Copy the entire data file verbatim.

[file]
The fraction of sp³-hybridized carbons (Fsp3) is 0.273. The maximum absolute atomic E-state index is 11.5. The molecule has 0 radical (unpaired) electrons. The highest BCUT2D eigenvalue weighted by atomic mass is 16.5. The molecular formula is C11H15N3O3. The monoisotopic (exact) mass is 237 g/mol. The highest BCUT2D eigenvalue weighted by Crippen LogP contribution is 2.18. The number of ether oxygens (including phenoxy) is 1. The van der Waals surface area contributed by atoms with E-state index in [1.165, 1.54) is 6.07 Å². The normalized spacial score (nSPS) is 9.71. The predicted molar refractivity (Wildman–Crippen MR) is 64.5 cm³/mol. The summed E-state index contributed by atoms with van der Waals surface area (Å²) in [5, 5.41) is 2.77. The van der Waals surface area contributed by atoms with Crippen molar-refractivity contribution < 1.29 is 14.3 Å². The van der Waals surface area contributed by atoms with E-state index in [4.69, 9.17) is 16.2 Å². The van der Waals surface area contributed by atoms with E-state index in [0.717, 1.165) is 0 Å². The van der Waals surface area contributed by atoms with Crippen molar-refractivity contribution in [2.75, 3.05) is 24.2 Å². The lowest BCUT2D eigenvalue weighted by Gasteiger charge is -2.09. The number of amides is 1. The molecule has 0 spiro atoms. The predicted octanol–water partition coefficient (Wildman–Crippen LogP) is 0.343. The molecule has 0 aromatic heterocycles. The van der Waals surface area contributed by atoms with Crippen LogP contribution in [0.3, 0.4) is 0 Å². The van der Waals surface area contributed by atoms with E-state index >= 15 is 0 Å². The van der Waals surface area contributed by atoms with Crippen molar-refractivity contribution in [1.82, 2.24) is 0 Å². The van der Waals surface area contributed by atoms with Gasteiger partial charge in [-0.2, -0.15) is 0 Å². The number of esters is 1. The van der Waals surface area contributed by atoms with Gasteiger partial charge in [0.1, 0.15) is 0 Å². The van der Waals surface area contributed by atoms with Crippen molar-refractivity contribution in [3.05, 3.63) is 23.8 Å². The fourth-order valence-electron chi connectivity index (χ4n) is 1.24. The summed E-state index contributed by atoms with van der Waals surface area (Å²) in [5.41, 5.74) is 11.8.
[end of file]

The fraction of sp³-hybridized carbons (Fsp3) is 0.273. The maximum absolute atomic E-state index is 11.5. The molecule has 0 radical (unpaired) electrons. The highest BCUT2D eigenvalue weighted by atomic mass is 16.5. The molecular formula is C11H15N3O3. The monoisotopic (exact) mass is 237 g/mol. The highest BCUT2D eigenvalue weighted by Crippen LogP contribution is 2.18. The number of ether oxygens (including phenoxy) is 1. The van der Waals surface area contributed by atoms with E-state index in [1.165, 1.54) is 6.07 Å². The normalized spacial score (nSPS) is 9.71. The predicted molar refractivity (Wildman–Crippen MR) is 64.5 cm³/mol. The summed E-state index contributed by atoms with van der Waals surface area (Å²) in [5, 5.41) is 2.77. The van der Waals surface area contributed by atoms with Crippen molar-refractivity contribution < 1.29 is 14.3 Å². The van der Waals surface area contributed by atoms with E-state index in [4.69, 9.17) is 16.2 Å². The van der Waals surface area contributed by atoms with E-state index in [0.717, 1.165) is 0 Å². The van der Waals surface area contributed by atoms with Crippen molar-refractivity contribution in [2.75, 3.05) is 24.2 Å². The lowest BCUT2D eigenvalue weighted by Gasteiger charge is -2.09. The number of amides is 1. The molecule has 0 spiro atoms. The predicted octanol–water partition coefficient (Wildman–Crippen LogP) is 0.343. The molecule has 0 aromatic heterocycles. The van der Waals surface area contributed by atoms with Crippen LogP contribution in [0.3, 0.4) is 0 Å². The van der Waals surface area contributed by atoms with E-state index >= 15 is 0 Å². The van der Waals surface area contributed by atoms with Crippen molar-refractivity contribution in [1.82, 2.24) is 0 Å². The van der Waals surface area contributed by atoms with Gasteiger partial charge in [-0.2, -0.15) is 0 Å². The number of esters is 1. The van der Waals surface area contributed by atoms with Gasteiger partial charge in [0.1, 0.15) is 0 Å². The van der Waals surface area contributed by atoms with Crippen molar-refractivity contribution in [3.05, 3.63) is 23.8 Å². The fourth-order valence-electron chi connectivity index (χ4n) is 1.24. The summed E-state index contributed by atoms with van der Waals surface area (Å²) in [5.41, 5.74) is 11.8.